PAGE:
Fight to Oust Taliban Set to Get Tougher as Afghan Funding DropsBy
International grants may fall as much as 50 percent in 2020
Security sector receives 40 percent of Afghanistan budget
International funding for Afghanistan is expected to plummet by 2020, pushing the country toward a fiscal cliff that will hinder its fight against the Taliban and Islamic State militants.
For President Ashraf Ghani’s government, already struggling to contain a resurgent Taliban amid a deteriorating security situation, efforts to address corruption and increase transparency in order to secure future international donors have taken on new urgency.
Boosting Afghanistan’s capacity to fight militants is crucial for security in South Asia, one of the most volatile regions in the world. The U.S. and other international donors pay for about 55 percent of the war-torn country’s national budget of 361 billion Afghanis ($5.1 billion) for 2018 fiscal year, said Khalid Payenda, a deputy finance minister. The government will have a $144 million deficit that will need to be covered by domestic savings, he said.
"Our security agencies are financially reliant on international funding," said Mohammad Hashim, the deputy head of the National Economic Commission of Parliament. "That’s ringing alarm bells because a major part of the aid cuts are expected to hinder the government’s efforts to fighting the insurgents."
The Brussels conference on Afghanistan in 2016 pledged more than $15 billion until 2020 and most of those pledges have been met, Payenda said, noting there would be another two donor conferences to discuss what happens post-2020.
A significant decline in grants would be "the worst-case scenario," Payenda said by phone from Kabul. "We have three or four years to develop discipline and reduce corruption. The international funding will decline dramatically from next year, and it’s expected to fall by more than 50 percent by 2020."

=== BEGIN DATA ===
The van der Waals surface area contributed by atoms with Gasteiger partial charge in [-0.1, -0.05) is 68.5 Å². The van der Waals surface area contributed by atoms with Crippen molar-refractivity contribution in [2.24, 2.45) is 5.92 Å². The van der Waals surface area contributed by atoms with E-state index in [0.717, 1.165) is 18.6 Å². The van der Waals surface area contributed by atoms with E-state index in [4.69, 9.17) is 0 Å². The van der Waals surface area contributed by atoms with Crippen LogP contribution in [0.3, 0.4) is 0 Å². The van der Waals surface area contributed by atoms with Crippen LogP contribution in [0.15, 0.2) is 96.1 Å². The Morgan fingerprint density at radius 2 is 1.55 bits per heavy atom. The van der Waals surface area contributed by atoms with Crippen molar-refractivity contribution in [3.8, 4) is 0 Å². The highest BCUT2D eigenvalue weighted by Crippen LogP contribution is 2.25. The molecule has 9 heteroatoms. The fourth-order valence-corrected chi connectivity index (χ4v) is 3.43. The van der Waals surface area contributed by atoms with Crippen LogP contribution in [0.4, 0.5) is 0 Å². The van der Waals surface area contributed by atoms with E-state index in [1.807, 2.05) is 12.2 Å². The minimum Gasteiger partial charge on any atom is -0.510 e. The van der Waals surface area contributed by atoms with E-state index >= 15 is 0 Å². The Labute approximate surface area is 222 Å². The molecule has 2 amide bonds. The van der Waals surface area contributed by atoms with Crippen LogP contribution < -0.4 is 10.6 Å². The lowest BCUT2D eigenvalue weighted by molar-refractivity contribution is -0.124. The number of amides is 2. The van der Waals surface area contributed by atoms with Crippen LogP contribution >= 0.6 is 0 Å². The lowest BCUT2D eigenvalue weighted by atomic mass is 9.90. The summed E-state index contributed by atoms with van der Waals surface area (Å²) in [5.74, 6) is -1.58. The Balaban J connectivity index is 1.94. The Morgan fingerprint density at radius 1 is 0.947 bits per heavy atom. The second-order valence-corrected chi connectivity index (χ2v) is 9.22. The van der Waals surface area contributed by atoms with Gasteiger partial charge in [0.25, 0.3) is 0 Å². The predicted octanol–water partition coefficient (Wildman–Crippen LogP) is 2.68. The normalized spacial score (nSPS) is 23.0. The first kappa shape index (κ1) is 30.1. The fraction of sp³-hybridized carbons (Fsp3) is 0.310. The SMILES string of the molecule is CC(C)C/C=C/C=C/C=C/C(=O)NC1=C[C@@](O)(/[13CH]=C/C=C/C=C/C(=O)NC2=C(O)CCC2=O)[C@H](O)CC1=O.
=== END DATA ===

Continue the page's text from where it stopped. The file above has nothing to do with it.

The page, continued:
Afghanistan is on a long list of countries in need of assistance. And while it’s still viewed as a "special case," Payenda said "it won’t remain a special case forever" because "there’s so much competition in the world for donor money."
The Taliban are holding more territory than any time since they were toppled by the U.S. invasion in 2001. The militant group now controls or influences 43 percent of the country, a six percent increase since last year, according to a report by the U.S. watchdog Special Inspector General for Afghanistan Reconstruction.
About 40 percent of the country’s budget is allocated for the security spending, which covers the salaries of the 460,000 personnel in the Defense Ministry, Interior Ministry and National Directorate of Security -- including 320,000 Afghan forces -- as well as maintenance costs, according to government documents. There’s also off-budget spending for the Afghan military that’s not included in government figures.
Still, next year’s budget has yet to be finalized. Afghan parliamentarians unanimously rejected the budget for the fiscal year 2018 on Dec. 13, citing concerns over funding allocations. The finance ministry is due to submit an amended version for approval by next week, according to an emailed statement from the ministry.
Amid the budget turmoil, U.S. President Donald Trump’s August announcement of an open-ended commitment to Afghanistan that put extra U.S. resources into the nation’s longest-lasting conflict has been welcomed by the government in Kabul. It’s raised the number of troops in Afghanistan training and advising local servicemen to 14,000.
His policy move was seen as an indication that the U.S. is not abandoning Afghanistan, Ajmal Ahmady, a senior economic adviser to the President Ashraf Ghani, said by phone.
Donor countries "sees us as a partner," because as well as supporting the security forces that protect Afghanistan, their funds also contribute to security for the international community, Ahmady said.
Although the government’s domestic revenues -- now $2.3 billion -- are expected to rise 10 percent per year until 2021, it won’t cover expenditure for the years ahead, Ahmady said.
In the meantime, President Ghani is trying to wean the country off its reliance on donor funds by making his country a transit nation to connect South Asia and Central Asia. He’s also eyeing Afghanistan’s rich untapped natural resources, estimated to be around one trillion dollars.
Regional projects like Turkmenistan, Afghanistan, Pakistan and India gas pipeline, known as TAPI, and the CASA power project can generate "hundreds of millions of dollars" in transit fees for Afghanistan, Ahmady said.